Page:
According to Healthline, guilt occurs when we feel responsible for our own mistakes or for a situation that is happening to someone else (Raypole, 2022). For those following current events, guilt and helplessness is a prevalent and overwhelming feeling. Many people feel guilt over receiving their basic needs of food, water, and shelter while others are being denied the same rights. The feeling of helplessness also stems from guilt, where those who feel privileged by receiving their basic needs feel conflicted that they are not doing enough to help those in crisis. An interview with clinical psychologist Dr. Maneet Bhatia on Global News included some strategies for overcoming these feelings of guilt and helplessness. Dr. Bhatia states that there are two types of guilt: healthy and unhealthy. Examples of healthy guilt include making mistakes and addressing our actions. He states that unhealthy guilt, however, is when we feel a sense of burden for circumstances that are out of our control, which is what several individuals find themselves facing today. He states that to avoid the negative effects of unhealthy guilt, we should focus on the positive aspects, such as empathy, and focus on what is in our control. We should channel our feelings of unhealthy guilt and use that empathy to make change and help out in ways that we can control instead of focusing on what we can’t. Dr. Bhatia also recites a term called survivor’s guilt, which is a feeling that occurs when someone has experienced a loss that you haven’t (Bhatia, 2023). Common symptoms include dwelling on what they did or did not do during the event as stated by Medical News Today (Legg, 2019). While feeling guilt is positive, it is important to acknowledge that intense feelings of regret and helplessness can affect our daily lives, and it’s important to take necessary measures to prevent that.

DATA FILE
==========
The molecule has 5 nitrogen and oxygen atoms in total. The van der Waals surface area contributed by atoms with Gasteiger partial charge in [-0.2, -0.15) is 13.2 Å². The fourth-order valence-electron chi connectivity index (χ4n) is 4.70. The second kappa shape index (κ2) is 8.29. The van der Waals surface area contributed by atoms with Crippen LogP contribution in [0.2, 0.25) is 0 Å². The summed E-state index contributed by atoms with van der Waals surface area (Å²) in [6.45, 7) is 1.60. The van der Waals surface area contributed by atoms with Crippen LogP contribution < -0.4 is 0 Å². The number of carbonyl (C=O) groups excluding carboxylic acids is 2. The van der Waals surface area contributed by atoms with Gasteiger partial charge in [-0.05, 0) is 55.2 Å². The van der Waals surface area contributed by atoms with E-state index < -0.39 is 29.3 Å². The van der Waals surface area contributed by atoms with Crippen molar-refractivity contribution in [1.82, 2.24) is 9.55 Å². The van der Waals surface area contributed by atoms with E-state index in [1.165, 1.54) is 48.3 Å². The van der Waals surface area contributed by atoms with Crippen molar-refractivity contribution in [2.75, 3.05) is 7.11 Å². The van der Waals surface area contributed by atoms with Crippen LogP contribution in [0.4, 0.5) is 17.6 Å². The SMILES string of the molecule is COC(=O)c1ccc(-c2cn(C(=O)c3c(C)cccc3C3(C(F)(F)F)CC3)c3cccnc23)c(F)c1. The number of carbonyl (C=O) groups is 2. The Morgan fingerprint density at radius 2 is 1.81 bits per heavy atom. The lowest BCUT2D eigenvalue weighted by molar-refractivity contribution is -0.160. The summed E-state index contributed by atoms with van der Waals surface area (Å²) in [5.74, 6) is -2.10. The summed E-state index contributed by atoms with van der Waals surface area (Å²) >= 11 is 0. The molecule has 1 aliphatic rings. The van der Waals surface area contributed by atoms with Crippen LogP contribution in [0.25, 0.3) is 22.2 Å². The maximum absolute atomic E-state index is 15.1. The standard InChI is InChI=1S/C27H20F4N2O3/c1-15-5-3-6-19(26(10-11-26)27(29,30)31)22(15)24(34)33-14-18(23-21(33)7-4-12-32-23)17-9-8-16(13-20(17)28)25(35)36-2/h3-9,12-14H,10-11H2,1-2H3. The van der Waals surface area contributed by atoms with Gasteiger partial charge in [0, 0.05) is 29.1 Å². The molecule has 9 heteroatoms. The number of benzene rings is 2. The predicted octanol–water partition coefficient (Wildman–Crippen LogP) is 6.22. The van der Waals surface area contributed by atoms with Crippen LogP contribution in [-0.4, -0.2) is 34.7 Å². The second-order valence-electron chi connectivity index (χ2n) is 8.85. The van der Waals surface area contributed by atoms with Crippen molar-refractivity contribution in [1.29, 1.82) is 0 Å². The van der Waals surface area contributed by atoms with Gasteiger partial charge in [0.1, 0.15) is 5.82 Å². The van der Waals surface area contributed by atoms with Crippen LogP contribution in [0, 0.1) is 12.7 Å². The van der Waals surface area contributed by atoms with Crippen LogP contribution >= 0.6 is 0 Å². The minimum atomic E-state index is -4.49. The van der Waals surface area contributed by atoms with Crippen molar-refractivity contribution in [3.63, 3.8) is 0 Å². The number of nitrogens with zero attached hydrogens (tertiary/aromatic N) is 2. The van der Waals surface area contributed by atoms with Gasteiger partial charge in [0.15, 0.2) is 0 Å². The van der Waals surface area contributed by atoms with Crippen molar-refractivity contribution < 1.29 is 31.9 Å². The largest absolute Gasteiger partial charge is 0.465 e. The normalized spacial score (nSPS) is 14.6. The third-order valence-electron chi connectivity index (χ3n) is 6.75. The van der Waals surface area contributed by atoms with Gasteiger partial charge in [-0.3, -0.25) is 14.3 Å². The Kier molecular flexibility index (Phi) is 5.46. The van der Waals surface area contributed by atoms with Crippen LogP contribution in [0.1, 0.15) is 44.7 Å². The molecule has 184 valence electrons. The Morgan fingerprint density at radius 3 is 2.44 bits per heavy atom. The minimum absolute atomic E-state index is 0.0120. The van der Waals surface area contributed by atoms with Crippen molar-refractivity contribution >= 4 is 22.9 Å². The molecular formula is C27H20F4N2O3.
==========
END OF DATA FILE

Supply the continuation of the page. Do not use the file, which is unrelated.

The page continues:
Staying informed on current events is an important duty as a human being because it enables us to feel empathy to those who are suffering around the world and take steps to enforce change. In the rise of global issues, it is important to prioritize mental health, no matter how pressing the feelings of guilt and helplessness can feel. The next time you feel yourself starting to become stressed and overwhelmed, remember to take some time off the radio, and shift your mindset before tuning in again. By validating our feelings and taking steps to protect our mental health, we can contribute to a positive mindset surrounding the dark times that we are facing, and work together to contribute to a better and more empathetic society.
Sara Lindberg, M. E. (2020, May 18). Is watching the news bad for mental health?. Verywell Mind. https://www.verywellmind.com/is-watching-the-news-bad-for-mental-health-4802320#:~:text=A%20constant%20stream%20of%20sensational,while%20also%20reducing%20your%20stress.
Canadian Medical Association. (n.d.). Compassion fatigue: Signs, symptoms, and how to Cope. https://www.cma.ca/physician-wellness-hub/content/compassion-fatigue-signs-symptoms-and-how-cope#:~:text=What%20is%20compassion%20fatigue%3F,trauma%20can%20become%20their%20own.
NurseJournal. (2022, February 18). How nurses can combat compassion fatigue. https://nursejournal.org/articles/combating-compassion-fatigue-in-nursing/#:~:text=Many%20nurses%20experience%20this%20problem,%2C%20oncology%2C%20and%20emergency%20care.
Raypole, C. (2022, September 30). Get over guilt with these steps. Healthline. https://www.healthline.com/health/mental-health/how-to-stop-feeling-guilty#the-bottom-line
Global News. (n.d.) Psychologist’s advice to managing guilt and helplessness in the wake of the conflict in the Middle East: Watch news videos online. https://globalnews.ca/video/10033138/psychologists-advice-to-managing-guilt-and-helplessness-in-the-wake-of-the-conflict-in-the-middle-east
MediLexicon International. (n.d.). Survivor’s guilt: What is it, symptoms, and how to cope. Medical News Today. https://www.medicalnewstoday.com/articles/325578
Image Credit: Ad Wammes
Note: The Free Your Mind Mental Health Society is an independent youth-led organization. The contents of this blog are not intended to be a substitute for professional medical advice, diagnosis, or treatment. Always seek the advice of your physician or another qualified health provider with any questions you may have regarding a medical condition. In the event of a medical emergency, please call your doctor or 911 or other local emergency numbers immediately.